|Earliest: April 1, 2016||Latest: May 6, 2018||Total: 79|
|April 11, 2016|
It's a world of laughter, a world of tears. It's a world of hopes, and a world of fears. -It's A Small World
Along with Carousel of Progress, the "Its a small World" ride made its premiere at the 1964 World Fair. After the fair was over the ride was re-assembled at Disneyland.
The "It's a small world" is an attraction that people have a love-hate relationship with. When you visit Disney you feel obligated to go on the ride, and then you spend the rest of the trip hating the ride because you keep singing the theme song over and over again.
Here are some notable facts about this ride:
|April 9, 2016|
On April 9, 1998, I purchase this domain: cryan.com. I would have never guessed that I would still own the domain name 18 years later.
At lot has changed on the internet during that time. When I started, sites like AltaVista and Excite were the most popular search engines. Nobody did any search optimization to get on the front page.
A special thanks to Hurricane Electric, my exclusive hosting provider during the past 18 years. They have done a great job making sure the site has always was accessible. I don't think they are accepting any new hosting accounts, but I certainly do recommend them.
This year has been a busy blogging year, I am approaching 100 days of non-stop blogging. I have noticed a slight pickup in Traffic during this time too.
Here are a couple of screen shots of what the homepage looked like back in 1997 and 2013, I'll look for more screen shots and share them when I find them.
This is what the site looked like in 1996.
The is the homepage back in 2013.
|April 8, 2016|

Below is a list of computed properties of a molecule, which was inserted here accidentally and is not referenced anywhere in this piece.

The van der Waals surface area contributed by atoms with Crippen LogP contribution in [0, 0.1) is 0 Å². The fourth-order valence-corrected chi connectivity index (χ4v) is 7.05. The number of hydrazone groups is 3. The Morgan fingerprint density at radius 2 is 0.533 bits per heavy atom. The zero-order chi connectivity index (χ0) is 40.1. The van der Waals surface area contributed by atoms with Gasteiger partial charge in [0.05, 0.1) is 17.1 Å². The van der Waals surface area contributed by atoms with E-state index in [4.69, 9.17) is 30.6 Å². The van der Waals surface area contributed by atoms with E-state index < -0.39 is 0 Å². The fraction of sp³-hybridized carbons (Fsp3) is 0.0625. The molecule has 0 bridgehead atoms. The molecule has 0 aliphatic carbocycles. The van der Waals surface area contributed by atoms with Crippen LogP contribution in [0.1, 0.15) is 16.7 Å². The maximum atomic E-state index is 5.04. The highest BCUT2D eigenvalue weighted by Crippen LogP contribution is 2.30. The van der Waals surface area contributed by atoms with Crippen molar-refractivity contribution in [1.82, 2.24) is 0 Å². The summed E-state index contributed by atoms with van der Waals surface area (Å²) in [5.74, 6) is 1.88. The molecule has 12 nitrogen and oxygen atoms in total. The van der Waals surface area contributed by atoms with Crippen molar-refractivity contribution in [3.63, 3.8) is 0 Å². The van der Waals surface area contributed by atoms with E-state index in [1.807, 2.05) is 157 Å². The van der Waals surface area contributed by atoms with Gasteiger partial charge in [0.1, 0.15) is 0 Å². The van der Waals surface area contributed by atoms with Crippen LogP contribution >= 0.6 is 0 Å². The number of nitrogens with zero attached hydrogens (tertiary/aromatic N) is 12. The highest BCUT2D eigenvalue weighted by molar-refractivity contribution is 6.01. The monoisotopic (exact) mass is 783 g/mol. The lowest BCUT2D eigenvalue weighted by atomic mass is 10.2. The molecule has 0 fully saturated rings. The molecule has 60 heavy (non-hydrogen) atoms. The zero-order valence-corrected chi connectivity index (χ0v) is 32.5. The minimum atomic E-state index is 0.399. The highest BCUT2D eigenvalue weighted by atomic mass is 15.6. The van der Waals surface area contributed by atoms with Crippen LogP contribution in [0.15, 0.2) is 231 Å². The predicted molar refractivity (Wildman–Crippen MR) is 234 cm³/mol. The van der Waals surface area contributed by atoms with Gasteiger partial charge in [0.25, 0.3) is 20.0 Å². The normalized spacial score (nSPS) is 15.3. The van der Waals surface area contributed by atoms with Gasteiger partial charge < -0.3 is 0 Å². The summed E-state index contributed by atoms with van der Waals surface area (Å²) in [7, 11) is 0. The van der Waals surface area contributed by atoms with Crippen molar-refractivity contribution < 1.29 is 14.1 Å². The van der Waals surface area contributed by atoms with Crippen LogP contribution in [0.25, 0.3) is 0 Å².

Once upon a time Gold Digger was my addictive Macintosh application. I remember coming home from work and spending a couple of hours playing the game, trying to beat my high score. I didn't play it all the time, but it was a lot of fun when I had time to kill.
Oh this was back in the late 1990s. Is it possible to play the game again?
I recently found one of the binary files and decided to see if I remembered how to play the game on my Powerbook G3. I knew that it wouldn't work on my iMac since it needed OS 9 for it to work. Here is the spec from the documentation:
The game runs on any Macintosh or Power Macintosh running System 6.0.3 or later, and with at least 2.5MB RAM available for color or 1.5MB RAM available for black & white. For best performance, a 68030 CPU or newer is recommended. For the best-looking graphics at least 256 colors and a screen 600 X 380 or larger is recommended.
To get this working, I had to adjust my laptop display to use 256 colors instead of the Millions that it was set to. That takes me back to the early days of Macintosh software where I had to adjust the display just to get it working.
Once I did that everything pretty much worked from there. I was surprised that all my high scores were still there.
I did encounter an issue playing the game, looks like that I needed to use an extended keyboard because I wasn't able to move my character. None of the keys would work. When I checked the configurations it looks like that it's looking for Keypad inputs.
The only way I was able to get this game in my G3 was from a CD that I burned a few years ago. I tried FTPing the file and it wasn't working,the files weren't being copied as Binary files. I tried to stuff it and that didn't work also.
|April 7, 2016|
Here are some notes of things that make Fenway Park in Boston Massachusetts, a special place to visit.
Game Time - Gates open 1 xBD hours before game time. Season ticket holders and Red Sox Nation members may enter at Gate C 2 xBD hours before each game.
Teddy Ballgame's Seat - In Seat 21 in row 37 of section 42 of the bleachers marks the spot where, in 1946, Ted Williams knocked the longest in-park home run in the park's history. The ball ended up landing in and ruining the straw hat of Joe Boucher, a Yankee fan. The seat where Joe Boucher sat was 502 feet from home plate. The red seat back was installed in 1984 by then Red Sox owner Haywood Sullivan.